Physician assistants (PAs) practice medicine under the supervision of licensed physicians and are qualified to perform approximately 80 percent of duties commonly done by primary care physicians. PAs, however, practice in almost all health care settings and in many medical and surgical specialties. They must pass a national certifying examination which is open only to graduates of accredited PA programs.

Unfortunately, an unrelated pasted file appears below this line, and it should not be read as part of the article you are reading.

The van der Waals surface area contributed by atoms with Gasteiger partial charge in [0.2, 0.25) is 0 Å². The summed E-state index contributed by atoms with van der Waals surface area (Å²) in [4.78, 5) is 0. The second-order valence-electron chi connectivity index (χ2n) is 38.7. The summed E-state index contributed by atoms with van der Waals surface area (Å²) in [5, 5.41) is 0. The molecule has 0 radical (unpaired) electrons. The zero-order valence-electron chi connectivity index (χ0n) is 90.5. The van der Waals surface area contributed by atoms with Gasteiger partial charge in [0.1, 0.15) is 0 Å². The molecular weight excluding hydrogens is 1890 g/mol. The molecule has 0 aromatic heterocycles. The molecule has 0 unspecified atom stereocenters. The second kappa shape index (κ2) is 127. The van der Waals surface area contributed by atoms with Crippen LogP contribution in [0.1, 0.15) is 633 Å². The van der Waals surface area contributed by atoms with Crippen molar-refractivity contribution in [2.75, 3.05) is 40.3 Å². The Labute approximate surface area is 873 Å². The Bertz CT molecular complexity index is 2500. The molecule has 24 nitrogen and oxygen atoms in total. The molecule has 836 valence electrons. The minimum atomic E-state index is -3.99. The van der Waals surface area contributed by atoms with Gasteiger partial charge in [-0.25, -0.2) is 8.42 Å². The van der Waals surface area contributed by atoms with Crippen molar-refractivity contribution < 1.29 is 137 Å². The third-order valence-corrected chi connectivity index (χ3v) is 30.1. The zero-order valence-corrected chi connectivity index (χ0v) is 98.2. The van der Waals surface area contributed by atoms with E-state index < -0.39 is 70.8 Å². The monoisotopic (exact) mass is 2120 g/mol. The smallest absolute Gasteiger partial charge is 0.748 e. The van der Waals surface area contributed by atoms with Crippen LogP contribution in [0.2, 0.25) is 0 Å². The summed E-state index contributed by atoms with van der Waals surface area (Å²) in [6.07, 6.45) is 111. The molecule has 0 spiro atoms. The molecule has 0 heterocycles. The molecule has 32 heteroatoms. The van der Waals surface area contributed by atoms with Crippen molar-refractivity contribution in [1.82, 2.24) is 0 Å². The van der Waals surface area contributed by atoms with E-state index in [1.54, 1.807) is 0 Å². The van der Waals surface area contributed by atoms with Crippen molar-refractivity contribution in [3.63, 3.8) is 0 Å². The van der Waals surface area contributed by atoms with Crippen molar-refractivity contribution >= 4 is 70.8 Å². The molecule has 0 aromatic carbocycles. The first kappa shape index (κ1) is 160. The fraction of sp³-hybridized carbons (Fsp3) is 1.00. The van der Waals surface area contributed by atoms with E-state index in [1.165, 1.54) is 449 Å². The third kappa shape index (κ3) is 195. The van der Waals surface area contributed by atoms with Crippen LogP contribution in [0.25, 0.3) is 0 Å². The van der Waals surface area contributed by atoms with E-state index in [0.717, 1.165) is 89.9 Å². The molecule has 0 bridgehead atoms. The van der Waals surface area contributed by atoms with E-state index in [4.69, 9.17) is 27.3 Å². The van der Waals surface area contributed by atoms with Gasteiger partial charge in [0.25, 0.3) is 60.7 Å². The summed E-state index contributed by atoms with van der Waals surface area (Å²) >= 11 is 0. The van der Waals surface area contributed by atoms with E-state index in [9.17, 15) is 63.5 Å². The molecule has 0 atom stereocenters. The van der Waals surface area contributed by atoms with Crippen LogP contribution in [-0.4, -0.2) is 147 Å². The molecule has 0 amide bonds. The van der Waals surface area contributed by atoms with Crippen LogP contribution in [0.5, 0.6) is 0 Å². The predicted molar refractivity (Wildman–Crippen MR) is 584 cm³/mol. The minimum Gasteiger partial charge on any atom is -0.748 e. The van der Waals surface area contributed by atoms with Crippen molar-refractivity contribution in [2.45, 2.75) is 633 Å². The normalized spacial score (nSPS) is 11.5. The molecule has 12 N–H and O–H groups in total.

The PA degree is a master's-level degree based on a curriculum involving both classroom instruction and clinical rotations. Therefore, most students entering a PA program have already completed a baccalaureate degree, usually in a medically related field such as nursing, or in a science area. The average entrant has had approximately four years of health care experience (some experience is at least highly recommended, and is required by many programs) and has a grade point average of 3.40. Attributes such as a demonstrated caring attitude toward others, communication skills, emotional stability under stress, and problem solving ability are important selection factors.